Then M Hamel told Franz that only he was not to be blamed. His parents were not anxious enough to have him learn. They preferred to put Franz to work on a farm or at the mills, so as to have a little more money. M. Hamel blamed himself for it also.
He said that quite often he had been sending Franz to water his flowers instead of learning his lessons and when he wanted to go for fishing, he would just give him a holiday.
(b) What impression do you form of M Hamel on the basis of your study of the story “The Last Lesson”?
Ans. We get a clear–cut portrait of a traditional teacher in Hamel. He was a hard taskmaster, sincere in his duties and a well-wisher of his students. A sudden surge of patriotic feelings in his heart made him a missionary. He appealed to the people to safeguard their own language and culture as language would keep them free and united, Hamel was a highly respected figure. The gathering of village elders in his classroom clearly proved it. Hamel was a staunch lover of France. Foreign rule and forceful imposition of German increased his patriotic fervour. He aroused patriotic feelings in the hearts of his students and the village elders alike.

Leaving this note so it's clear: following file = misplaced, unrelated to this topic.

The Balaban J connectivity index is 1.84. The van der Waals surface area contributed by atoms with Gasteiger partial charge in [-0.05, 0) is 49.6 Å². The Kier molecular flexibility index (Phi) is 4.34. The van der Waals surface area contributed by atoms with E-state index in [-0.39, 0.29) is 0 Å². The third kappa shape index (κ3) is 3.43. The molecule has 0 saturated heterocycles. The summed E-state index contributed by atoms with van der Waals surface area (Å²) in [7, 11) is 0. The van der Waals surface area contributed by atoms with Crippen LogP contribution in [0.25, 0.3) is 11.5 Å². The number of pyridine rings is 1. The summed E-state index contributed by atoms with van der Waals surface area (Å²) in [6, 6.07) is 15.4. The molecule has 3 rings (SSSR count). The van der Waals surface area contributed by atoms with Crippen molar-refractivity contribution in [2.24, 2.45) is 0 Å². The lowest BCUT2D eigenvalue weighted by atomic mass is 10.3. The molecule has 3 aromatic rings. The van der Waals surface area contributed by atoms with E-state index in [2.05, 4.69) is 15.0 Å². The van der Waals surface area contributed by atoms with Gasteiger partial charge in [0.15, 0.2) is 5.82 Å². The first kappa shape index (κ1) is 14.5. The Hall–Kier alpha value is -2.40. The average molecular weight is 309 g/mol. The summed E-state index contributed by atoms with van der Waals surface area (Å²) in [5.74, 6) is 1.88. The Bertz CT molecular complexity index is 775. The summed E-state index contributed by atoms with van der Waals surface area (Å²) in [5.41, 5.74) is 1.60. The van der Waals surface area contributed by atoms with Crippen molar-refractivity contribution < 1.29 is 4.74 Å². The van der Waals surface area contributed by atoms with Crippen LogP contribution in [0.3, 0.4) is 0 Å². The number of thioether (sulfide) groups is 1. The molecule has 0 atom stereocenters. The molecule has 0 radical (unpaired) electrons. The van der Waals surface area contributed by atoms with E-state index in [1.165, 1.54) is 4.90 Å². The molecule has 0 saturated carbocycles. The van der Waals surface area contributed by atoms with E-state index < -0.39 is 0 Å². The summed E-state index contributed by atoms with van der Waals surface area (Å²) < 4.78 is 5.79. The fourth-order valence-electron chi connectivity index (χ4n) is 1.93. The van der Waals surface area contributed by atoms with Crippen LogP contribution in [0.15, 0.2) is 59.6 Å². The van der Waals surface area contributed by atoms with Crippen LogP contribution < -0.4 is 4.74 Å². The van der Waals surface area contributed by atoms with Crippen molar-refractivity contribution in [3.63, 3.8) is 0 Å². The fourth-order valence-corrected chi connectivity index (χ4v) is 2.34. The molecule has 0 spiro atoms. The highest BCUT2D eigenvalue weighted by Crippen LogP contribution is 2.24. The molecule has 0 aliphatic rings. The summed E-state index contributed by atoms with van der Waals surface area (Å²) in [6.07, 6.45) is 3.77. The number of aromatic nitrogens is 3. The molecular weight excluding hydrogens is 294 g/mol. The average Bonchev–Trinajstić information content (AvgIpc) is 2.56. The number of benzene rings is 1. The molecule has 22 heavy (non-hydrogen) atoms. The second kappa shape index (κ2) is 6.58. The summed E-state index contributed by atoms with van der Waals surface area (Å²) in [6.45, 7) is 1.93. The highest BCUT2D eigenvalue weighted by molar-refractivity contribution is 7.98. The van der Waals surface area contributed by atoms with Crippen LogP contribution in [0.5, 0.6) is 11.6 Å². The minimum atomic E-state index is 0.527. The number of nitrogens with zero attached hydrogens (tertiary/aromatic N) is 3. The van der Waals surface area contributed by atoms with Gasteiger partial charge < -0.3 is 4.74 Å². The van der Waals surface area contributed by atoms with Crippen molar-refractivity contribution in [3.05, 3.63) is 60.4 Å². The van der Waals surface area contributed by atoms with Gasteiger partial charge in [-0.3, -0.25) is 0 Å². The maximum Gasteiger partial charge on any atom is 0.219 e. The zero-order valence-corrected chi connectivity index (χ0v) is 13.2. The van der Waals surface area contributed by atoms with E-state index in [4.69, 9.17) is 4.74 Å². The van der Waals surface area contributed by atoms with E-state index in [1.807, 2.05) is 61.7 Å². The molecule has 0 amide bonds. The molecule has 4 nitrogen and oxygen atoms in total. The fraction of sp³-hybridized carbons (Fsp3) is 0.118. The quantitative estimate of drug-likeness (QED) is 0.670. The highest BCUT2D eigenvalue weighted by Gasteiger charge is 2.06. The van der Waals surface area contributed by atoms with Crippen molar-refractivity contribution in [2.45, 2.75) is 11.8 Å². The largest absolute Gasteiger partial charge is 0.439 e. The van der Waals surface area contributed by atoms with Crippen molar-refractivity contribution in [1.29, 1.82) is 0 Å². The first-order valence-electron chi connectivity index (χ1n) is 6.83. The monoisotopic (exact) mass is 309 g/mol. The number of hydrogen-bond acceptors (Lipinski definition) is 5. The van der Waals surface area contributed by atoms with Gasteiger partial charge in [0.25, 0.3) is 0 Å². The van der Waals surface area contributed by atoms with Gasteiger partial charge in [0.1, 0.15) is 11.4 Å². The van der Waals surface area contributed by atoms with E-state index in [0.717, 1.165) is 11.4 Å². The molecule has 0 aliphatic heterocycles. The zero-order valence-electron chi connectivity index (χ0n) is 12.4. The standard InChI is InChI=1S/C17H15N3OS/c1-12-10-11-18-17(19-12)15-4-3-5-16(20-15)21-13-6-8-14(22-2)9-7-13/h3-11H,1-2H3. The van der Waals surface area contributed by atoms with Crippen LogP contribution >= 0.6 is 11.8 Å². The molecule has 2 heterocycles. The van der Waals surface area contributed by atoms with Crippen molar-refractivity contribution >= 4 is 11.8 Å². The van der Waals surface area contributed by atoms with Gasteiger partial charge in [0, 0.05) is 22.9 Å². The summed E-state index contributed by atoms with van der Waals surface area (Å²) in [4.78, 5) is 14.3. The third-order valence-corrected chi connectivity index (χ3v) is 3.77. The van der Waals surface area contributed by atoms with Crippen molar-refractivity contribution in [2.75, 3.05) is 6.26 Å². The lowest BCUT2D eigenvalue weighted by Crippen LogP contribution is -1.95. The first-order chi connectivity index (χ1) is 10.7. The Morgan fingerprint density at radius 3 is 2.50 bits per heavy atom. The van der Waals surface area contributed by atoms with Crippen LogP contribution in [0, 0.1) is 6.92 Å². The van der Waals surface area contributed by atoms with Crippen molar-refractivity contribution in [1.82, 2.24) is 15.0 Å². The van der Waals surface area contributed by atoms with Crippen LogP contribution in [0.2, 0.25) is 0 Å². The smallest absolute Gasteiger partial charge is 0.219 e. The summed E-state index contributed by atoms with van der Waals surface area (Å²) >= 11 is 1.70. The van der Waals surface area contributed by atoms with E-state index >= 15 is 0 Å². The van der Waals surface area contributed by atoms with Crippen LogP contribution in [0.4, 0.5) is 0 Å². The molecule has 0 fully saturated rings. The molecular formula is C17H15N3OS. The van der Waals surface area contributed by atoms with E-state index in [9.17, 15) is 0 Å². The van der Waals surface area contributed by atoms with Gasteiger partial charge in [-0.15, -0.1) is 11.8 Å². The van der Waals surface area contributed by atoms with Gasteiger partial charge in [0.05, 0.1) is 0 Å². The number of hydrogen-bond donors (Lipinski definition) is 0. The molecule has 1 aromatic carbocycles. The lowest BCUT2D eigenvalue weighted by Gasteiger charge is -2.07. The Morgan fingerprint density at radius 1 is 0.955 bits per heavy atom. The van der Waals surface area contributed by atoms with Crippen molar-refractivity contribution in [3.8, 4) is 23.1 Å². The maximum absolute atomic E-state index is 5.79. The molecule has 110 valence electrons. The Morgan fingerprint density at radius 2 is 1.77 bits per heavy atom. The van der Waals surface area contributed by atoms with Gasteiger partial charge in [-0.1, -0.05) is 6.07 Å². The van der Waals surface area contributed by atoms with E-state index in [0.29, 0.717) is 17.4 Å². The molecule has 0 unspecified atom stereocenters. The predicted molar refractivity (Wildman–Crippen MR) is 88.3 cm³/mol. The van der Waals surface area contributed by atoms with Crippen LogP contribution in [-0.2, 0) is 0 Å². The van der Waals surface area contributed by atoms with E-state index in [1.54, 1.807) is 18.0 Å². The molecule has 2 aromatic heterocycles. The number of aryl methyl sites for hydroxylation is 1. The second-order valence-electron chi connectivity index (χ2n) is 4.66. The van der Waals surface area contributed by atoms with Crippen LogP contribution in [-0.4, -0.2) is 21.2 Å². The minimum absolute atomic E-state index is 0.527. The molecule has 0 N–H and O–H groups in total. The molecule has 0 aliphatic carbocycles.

(c) What message did the writer convey in “The Last Lesson”?
Ans. The author Alphonse Daudet wants to emphasize to his readers that they should always be loyal and proud of their country and mother tongue. He wants the readers to be aware of the great importance of learning their own language and never forgetting it no matter what the circumstances. In this chapter, the Prussians order the French to speak and study only German and prohibit the learning of French. Hence, the writer wants to convey that only if people ‘hold fast’ to their language, they will be able to enjoy free and respectable lives.
Q. Franz thinks, “Will they make them sing in German, even the pigeons ?” What could this mean?
Ans. Alphonse Daudet’s ‘The Last Lesson’ very prominently raises the question of
linguistic and cultural supremacy of the colonial and imperial powers and their lust for controlling the world and influencing their cultures and identities. Prussiansacquired the districts of Alsace and Lorraine in Franco-Prussian War, but they were not satisfied with mere political domination, they desired to enforce their own language on the people of the defeated nation. They released the order that from then German would be taught in schools rather than French.